SEC Finalizes Most Expensive Regulation of Trump Era
From: American Action Forum
Dan Goldbeck, Dan Bosch
The driver of the week was the SEC rule regarding “Regulation Best Interest: The Broker-Dealer Standard of Conduct.” The rule is SEC’s attempt to update certain investor protections in light of the demise of the Department of Labor’s (DOL) “Fiduciary Rule.” The American Action Forum’s Thomas Wade explained the proposed version here. There is some controversy over whether or not this rule is the proper replacement for DOL’s previous regulation, but there’s no denying that it establishes quite the administrative regime in-and-of itself. In examining simply the paperwork burdens involved, SEC estimates that the price tag for this rule is “approximately $27.5 billion.” Of course, SEC is an independent agency outside of the direct control of the White House and not subject to the regulatory budget under Executive Order (EO) 13,771. Nevertheless, it is a remarkable total given the overall regulatory trends of the past couple of years.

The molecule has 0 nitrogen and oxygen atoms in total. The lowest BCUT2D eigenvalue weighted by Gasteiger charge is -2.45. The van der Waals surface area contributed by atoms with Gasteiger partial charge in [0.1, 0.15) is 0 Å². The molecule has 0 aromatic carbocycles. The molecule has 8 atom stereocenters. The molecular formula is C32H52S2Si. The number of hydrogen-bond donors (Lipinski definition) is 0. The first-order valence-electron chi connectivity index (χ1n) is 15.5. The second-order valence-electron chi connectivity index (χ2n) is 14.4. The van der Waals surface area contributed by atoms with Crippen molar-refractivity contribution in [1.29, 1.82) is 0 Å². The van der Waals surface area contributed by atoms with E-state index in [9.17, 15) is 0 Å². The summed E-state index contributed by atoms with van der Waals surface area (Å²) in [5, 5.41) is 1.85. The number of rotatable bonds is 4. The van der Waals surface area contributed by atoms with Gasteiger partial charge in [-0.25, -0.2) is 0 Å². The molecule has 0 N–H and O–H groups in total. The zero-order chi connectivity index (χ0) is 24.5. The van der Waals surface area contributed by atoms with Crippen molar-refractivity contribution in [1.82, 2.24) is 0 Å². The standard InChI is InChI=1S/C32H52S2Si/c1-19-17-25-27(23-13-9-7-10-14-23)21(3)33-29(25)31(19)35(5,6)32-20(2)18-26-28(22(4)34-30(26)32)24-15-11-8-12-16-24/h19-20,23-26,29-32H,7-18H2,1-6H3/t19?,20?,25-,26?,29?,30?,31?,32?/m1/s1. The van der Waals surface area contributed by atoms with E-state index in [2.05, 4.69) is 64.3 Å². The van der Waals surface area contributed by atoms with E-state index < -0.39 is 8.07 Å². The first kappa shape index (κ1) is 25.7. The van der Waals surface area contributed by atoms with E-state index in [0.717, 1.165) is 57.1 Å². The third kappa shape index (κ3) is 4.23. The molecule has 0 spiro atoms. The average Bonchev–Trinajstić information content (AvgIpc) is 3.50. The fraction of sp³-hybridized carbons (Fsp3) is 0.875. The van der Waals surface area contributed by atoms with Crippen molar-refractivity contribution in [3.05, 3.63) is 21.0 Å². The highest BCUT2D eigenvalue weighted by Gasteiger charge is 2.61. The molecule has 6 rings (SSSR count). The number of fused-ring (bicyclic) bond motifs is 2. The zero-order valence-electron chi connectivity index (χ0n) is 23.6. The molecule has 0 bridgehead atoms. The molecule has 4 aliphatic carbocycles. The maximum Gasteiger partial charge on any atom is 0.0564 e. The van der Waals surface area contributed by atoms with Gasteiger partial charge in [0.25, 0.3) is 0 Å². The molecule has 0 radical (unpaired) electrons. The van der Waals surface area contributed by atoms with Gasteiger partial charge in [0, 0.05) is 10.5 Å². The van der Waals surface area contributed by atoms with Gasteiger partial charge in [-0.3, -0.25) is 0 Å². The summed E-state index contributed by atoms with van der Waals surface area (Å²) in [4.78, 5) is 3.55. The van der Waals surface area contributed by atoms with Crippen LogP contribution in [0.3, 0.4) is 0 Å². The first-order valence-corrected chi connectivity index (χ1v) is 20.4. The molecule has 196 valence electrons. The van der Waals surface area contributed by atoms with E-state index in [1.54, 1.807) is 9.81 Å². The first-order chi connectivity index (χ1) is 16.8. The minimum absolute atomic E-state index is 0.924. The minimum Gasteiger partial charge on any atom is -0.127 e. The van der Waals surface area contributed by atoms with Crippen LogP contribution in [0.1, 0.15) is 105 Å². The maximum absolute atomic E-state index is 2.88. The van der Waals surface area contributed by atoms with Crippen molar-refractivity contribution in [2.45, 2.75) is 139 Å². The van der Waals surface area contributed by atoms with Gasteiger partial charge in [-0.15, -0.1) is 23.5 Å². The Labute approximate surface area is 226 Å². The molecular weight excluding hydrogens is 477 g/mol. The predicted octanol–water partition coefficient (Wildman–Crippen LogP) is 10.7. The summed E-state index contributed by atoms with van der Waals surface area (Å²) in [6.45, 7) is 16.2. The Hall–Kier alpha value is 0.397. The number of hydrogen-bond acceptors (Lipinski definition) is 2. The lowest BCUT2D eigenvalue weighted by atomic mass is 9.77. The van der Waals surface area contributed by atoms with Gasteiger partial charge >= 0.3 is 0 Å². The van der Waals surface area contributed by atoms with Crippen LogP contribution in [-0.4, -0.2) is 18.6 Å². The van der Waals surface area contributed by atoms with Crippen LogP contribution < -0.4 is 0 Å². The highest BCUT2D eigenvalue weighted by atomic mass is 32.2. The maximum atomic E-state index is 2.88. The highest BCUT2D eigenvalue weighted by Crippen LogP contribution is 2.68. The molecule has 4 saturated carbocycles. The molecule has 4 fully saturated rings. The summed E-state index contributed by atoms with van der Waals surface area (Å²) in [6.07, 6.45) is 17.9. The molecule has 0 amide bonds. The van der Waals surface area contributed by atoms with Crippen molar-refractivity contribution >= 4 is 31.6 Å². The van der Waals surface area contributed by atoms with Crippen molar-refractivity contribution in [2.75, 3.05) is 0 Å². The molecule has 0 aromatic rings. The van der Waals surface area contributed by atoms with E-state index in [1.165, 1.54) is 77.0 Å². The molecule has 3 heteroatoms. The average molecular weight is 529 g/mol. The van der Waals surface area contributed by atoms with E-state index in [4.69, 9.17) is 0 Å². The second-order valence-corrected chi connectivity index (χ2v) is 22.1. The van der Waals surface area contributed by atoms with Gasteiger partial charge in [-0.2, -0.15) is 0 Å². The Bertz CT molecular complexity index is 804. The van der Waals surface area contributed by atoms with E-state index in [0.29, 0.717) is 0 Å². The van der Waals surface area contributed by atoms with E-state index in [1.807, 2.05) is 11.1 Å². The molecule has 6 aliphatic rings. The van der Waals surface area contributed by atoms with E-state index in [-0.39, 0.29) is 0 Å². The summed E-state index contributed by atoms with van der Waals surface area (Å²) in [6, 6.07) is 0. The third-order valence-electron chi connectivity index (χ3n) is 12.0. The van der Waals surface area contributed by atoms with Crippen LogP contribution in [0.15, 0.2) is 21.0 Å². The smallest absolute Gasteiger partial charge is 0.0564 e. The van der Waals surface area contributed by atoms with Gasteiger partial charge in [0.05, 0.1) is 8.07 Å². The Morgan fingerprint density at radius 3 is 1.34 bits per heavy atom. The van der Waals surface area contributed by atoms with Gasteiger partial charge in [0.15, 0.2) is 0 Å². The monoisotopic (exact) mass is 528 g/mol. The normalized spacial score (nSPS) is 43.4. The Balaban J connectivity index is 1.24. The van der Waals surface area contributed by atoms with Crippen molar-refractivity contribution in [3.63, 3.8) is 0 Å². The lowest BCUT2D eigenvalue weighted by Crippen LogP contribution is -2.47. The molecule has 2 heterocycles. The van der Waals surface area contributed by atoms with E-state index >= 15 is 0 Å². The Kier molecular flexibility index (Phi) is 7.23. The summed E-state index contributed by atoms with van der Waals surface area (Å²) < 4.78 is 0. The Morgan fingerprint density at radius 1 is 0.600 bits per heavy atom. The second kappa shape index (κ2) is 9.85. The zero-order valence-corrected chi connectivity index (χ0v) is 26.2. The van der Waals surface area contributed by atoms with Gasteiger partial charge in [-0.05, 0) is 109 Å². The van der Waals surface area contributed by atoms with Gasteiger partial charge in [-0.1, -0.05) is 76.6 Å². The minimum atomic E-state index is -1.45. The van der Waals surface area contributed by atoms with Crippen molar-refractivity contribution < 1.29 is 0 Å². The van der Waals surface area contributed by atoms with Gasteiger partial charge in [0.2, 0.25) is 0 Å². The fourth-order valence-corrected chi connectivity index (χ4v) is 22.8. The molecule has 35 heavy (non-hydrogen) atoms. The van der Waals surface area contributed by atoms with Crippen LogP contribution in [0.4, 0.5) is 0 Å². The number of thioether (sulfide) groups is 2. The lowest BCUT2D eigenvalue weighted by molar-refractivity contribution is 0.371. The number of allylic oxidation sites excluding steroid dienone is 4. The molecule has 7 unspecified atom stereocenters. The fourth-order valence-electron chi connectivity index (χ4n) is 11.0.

TRACKING THE REGULATORY BUDGET
In terms of rules that do factor into the EO 13,771 tally for fiscal year (FY) 2019, the highlight of the week was EPA’s “Affordable Clean Energy” (ACE) rule – its plan to “repeal and replace” the CPP. As we further detail here, what many expected to be one of the premier deregulatory actions of this administration (at least for EO 13,771 purposes) turned out to be among the most regulatory of its final rules. Under the new baseline that essentially disregards the CPP and presents the ACE rule as a functionally de novo action, affected entities can expect annual compliance costs of $110 million, or $970 million in present value under a 7 percent discount rate. This pushes EPA even farther back from its FY 2019 goal of $817.8 million in net savings with only two and a half months left to bridge the gap.